DVDRam

DVD RAM

Dimensions: unknown
Storage Capacity: unknown
Manufacturer: unknown
Syquest

SyQuest

Dimensions: unknown Storage
Capacity: unknown
Manufacturer: unknown
Umatic

U-Matic

Dimensions: 8 5/8 x 5 3/8 x 1 3/1"
Storage Capacity: up to 60s min
Manufacturer: Sony

Launched in 1971, and mostly aimed at the professional market. It quickly became the industry’s standard and remained so for the next 25 years.
PlayTape

Playtape

Dimensions: 3 x 2.8 x 9.5 inch
Storage Capacity: 30 min 
Manufacturer: Sears/MGM

Endless tape loop similar to 4Track and 8Track, but this was a 2Track Cartridge, meant as replacement for a transistor radio. Only produced between 1967 and 1968.
CompactFlashCard

CompactFlashCard

Dimensions: 43 x 36 x 3.3 mm
Storage Capacity: 16 mb to 1 gb
Manufacturer: SanDisk

One of many, but many say the best small memory card. Introduced in 1994, it was based on the popular PC Card but soon became the most popular card.
DecTape

DecTape

Dimensions: unknown
Storage Capacity: unknown
Manufacturer: unknown
CartridgeSystemTape

CartridgeSystemTape

Dimensions: unknown Storage
Capacity: unknown
Manufacturer: unknown
VinylCylinder

VinylCylinder

Dimensions: unknown
Storage Capacity: unknown
Manufacturer: unknown
BetaMax

BetaMax

Dimensions: 155 x 95 x 25 mm
Storage Capacity: 120 min
Manufacturer: Sony

From 1974. In 1976 Universal Studios filed a lawsuit against Sony for copyright infringement, stating that home taping off-the-air was illegal. Sony won, but BetaMax lost the battle against VHS.
DigitalAudioTape

DigitalAudioTape

Dimensions: unknown
Storage Capacity: unknown
Manufacturer: unknown
DiscoVision

DiscoVision

Dimensions: 8 x 8 inch
Storage Capacity: 2 x 30 min Manufacturer: MCA/Philips

Replay-only video optical disc system, first demonstrated in 1972. MCA and Philips were both developing a very similar format, and decided to join hands. Same as (and later became) LaserDisc.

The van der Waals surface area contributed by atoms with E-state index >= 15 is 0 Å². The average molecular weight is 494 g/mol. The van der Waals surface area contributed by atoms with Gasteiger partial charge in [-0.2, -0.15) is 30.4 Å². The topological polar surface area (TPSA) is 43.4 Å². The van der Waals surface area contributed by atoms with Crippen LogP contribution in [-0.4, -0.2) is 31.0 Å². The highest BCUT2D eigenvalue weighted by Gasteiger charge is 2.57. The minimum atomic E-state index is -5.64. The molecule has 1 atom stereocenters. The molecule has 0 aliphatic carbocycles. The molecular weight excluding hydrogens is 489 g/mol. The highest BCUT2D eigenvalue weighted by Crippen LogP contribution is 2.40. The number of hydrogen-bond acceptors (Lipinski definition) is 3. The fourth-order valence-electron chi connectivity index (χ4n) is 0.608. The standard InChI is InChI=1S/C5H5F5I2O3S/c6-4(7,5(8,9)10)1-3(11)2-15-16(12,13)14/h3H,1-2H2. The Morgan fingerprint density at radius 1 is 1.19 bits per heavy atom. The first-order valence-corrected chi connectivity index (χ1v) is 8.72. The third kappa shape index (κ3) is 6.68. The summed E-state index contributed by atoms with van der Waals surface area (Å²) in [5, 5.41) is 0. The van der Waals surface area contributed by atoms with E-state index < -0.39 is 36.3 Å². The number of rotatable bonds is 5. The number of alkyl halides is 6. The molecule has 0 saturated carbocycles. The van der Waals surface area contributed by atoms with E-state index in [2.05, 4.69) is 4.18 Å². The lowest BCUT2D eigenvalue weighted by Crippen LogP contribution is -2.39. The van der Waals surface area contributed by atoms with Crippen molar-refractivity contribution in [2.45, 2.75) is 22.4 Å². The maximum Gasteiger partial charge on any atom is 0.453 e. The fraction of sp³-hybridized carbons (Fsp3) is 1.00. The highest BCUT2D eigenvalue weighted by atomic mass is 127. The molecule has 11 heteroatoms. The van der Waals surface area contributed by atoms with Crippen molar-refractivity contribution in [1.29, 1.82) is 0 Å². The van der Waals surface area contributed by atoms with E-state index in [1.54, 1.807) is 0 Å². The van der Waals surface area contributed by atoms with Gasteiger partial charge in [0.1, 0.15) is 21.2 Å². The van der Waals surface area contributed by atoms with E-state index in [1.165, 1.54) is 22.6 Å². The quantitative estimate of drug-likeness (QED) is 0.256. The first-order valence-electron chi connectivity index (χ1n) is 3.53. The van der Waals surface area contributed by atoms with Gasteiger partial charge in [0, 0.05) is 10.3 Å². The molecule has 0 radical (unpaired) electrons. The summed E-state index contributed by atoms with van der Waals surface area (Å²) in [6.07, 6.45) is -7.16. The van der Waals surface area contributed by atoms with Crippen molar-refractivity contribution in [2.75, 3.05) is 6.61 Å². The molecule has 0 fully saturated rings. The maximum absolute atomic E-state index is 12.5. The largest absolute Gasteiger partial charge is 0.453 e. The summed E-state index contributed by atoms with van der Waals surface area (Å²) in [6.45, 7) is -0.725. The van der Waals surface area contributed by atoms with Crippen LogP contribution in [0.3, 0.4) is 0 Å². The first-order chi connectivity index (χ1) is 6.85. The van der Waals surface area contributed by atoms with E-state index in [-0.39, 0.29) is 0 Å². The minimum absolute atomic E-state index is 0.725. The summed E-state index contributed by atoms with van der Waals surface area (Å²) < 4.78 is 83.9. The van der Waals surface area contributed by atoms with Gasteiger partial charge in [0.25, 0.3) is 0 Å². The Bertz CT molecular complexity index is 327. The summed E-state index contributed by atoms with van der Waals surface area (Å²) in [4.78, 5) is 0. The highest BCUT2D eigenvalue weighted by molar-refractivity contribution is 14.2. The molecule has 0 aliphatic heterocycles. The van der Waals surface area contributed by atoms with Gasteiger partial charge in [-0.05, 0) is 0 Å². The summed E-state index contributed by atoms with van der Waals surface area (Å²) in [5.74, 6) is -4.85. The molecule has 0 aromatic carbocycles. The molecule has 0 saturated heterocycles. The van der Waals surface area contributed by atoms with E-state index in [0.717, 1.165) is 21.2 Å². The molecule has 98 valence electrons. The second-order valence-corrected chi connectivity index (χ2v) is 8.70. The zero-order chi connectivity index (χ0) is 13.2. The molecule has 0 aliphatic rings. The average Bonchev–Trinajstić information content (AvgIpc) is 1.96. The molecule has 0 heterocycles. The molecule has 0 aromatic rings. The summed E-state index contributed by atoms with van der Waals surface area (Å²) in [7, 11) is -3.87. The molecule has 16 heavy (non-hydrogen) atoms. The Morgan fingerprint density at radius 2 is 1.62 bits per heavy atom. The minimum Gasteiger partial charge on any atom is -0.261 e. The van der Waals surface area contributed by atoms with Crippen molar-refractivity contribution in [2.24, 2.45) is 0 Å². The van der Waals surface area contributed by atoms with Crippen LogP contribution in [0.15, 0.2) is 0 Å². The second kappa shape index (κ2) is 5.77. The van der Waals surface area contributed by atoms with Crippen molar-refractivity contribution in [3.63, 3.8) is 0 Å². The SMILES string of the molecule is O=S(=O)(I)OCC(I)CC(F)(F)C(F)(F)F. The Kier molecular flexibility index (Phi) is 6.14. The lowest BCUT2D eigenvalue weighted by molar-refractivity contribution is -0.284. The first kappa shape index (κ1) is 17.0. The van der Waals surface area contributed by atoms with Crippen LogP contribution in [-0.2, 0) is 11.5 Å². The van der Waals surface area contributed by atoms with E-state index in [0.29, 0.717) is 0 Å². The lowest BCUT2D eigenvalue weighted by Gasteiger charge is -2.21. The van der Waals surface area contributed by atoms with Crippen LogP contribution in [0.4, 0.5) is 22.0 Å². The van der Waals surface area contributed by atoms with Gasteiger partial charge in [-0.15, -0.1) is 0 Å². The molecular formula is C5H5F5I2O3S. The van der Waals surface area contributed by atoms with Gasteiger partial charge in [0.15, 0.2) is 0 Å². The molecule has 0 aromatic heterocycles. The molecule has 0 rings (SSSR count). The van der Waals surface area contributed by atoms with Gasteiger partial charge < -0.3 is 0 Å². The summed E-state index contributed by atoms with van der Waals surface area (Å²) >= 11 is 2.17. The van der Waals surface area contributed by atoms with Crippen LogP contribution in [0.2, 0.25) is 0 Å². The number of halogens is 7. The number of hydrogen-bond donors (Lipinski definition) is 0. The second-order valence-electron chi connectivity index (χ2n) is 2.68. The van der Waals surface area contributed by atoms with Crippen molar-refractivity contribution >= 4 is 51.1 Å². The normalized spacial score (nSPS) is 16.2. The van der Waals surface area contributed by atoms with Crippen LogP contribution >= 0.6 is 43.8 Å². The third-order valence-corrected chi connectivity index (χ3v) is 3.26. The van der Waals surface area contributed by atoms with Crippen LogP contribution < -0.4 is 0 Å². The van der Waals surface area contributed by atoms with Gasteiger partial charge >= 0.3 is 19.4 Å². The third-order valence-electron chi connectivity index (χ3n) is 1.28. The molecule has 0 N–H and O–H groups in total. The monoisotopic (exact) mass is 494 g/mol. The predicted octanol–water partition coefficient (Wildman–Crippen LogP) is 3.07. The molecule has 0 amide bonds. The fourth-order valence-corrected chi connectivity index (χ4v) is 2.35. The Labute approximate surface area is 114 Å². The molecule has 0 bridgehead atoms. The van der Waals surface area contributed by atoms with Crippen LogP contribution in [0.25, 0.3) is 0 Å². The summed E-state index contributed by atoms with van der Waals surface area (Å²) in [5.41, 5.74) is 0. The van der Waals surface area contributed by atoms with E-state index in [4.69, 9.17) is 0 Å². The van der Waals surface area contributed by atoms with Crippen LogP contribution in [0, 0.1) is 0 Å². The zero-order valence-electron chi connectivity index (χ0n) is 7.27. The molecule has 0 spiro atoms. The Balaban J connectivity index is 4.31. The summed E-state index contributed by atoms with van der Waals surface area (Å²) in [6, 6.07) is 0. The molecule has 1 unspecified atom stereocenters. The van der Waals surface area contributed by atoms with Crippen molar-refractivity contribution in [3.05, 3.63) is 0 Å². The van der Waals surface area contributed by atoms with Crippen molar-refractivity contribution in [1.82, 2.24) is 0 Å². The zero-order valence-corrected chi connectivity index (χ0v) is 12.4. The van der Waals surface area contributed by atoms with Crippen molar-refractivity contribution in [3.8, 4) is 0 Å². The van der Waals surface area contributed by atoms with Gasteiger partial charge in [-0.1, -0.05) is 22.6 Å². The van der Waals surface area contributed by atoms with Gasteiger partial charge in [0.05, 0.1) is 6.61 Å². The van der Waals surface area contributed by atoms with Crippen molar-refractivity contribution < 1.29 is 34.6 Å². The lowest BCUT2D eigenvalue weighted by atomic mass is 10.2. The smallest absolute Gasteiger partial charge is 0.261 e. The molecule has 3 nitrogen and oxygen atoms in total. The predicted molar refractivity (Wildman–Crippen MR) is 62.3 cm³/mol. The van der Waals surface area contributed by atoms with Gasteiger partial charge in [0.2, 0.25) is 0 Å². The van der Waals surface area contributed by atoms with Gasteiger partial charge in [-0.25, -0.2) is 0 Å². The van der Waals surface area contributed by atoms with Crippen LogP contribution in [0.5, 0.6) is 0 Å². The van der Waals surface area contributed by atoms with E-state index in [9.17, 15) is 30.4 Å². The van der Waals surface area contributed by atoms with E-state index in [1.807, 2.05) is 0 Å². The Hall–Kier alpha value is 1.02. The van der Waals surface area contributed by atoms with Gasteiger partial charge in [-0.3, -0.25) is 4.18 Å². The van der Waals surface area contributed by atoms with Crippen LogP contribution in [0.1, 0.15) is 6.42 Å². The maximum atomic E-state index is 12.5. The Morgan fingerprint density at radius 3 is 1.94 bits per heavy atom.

VideoHomeSystem

VideoHomeSystem

Dimensions: 18.7 x 10.2 x 2.5 cm
Storage Capacity: up to 4 hrs 
Manufacturer: JVC

Introduced in 1976. Originally the only competitor to Sony’s superior Betamax, won the battle with better marketing. Was later developed into smaller formats, and formats with a higher resolution.
MemoryStick

MemoryStick

Dimensions: 5 x 2.1 x 0.2 cm
Storage Capacity: 4 mb – 1 gb
Manufacturer: Sony

From Sony’s introduction in 1998: ‘Attention Humanoid: I am the Memory Stick. I am the Future. Enter my World of Infinite Connections’.
MiniCassette

MicroCassette

Dimensions: 2.2 5 x 1.5 x 0.3 inch
Storage Capacity: up to 90 min
Manufacturer: Olympus

Not to be mistaken with the MiniCassette which is slightly larger. Later joined by the PicoCassette. As seen in dictaphones and answering machines.
CompactVideoCassette

VideoHomeSystemCompact

Dimensions: not yet available
Storage Capacity: 60 min
Manufacturer: not yet available

In 1982 this much smaller VHS tape tried to put an end to the ridiculously huge videocamera’s. With an adapter they were made compatible with normal VHS players.
Qic

QIC

Dimensions: unknown
Storage Capacity: unknown
Manufacturer: unknown
Ditto

Ditto

Dimensions: 2.4 x 3.1 x 0.5 inch
Storage Capacity: up to 7 gb
Manufacturer: Iomega

After the success of its Zip and Jaz, Iomega came up with this Backup Tape in 1995. Otherwise exactly the same as Quarter Inch Cartridge.
SteelWireReel

SteelWireReel

Dimensions: unknown
Storage Capacity: unknown
Manufacturer: unknown

Introduced in 1889 by Valdemar Poulsen after an invention by Oberlin Smith. First Practical Use: 1900, the Telegraphone, a telephonic answering machine!
CompactVideoCassette

CompactVideoCassette

Dimensions: unknown
Storage Capacity: unknown
Manufacturer: unknown
ThirtyChannelPaperTape

ThirtyChannelPaperTape

Dimensions: various
Storage Capacity: 400000 digits
Manufacturer: IBM

Predessesor to all of the modern day tape systems, which themselves are almost obsolete. Wouldn’t have helped the ‘paperless office’ anyway.
DigitalCompactCassette

Visc

Dimensions: 12 x 12 inch
Storage Capacity: 2 x 1 hr 
Manufacturer: Matsushita

Visc was a vinyl (video) record, developed in 1978. It was never launched, possibly due to the development by JVC, Matsushita’s partner, of the more sophisticated CED/SelectaVision system.
CompactDiscInterActive

DigitalCompactCassette

Dimensions: 4 x 2.5 x 0.4 inch
Storage Capacity: 45 to 105 min 
Manufacturer: Philips

First seen in the fall of 1992, it was meant to be a replacement for analog tapes. As it turned out, DCC could not compete with MiniDisc and DAT.
EighteenTrackTape

EighteenTrackTape

Dimensions: unknown
Storage Capacity: unknown
Manufacturer: unknown
TenInchRecord

CompactDiscInteractive

Dimensions: 12 x 12 cm
Storage Capacity: 650 mb
Manufacturer: Philips/Sony

Interactive CD format that came with its own hardware and software operating system, hooked up to a television, which was praised for its ease-of-use.
DeskTopHolographic

DesktopHolographic DS

Dimensions: unknown
Storage Capacity: unknown Manufacturer: unknown

DesktopHolographicDataStorage, the holy grail of formats since polaroid started researching 3-d holographic data storage in the 60’s. IBM took over and promised it to be ready for home use by 2003...
 

Longlisted: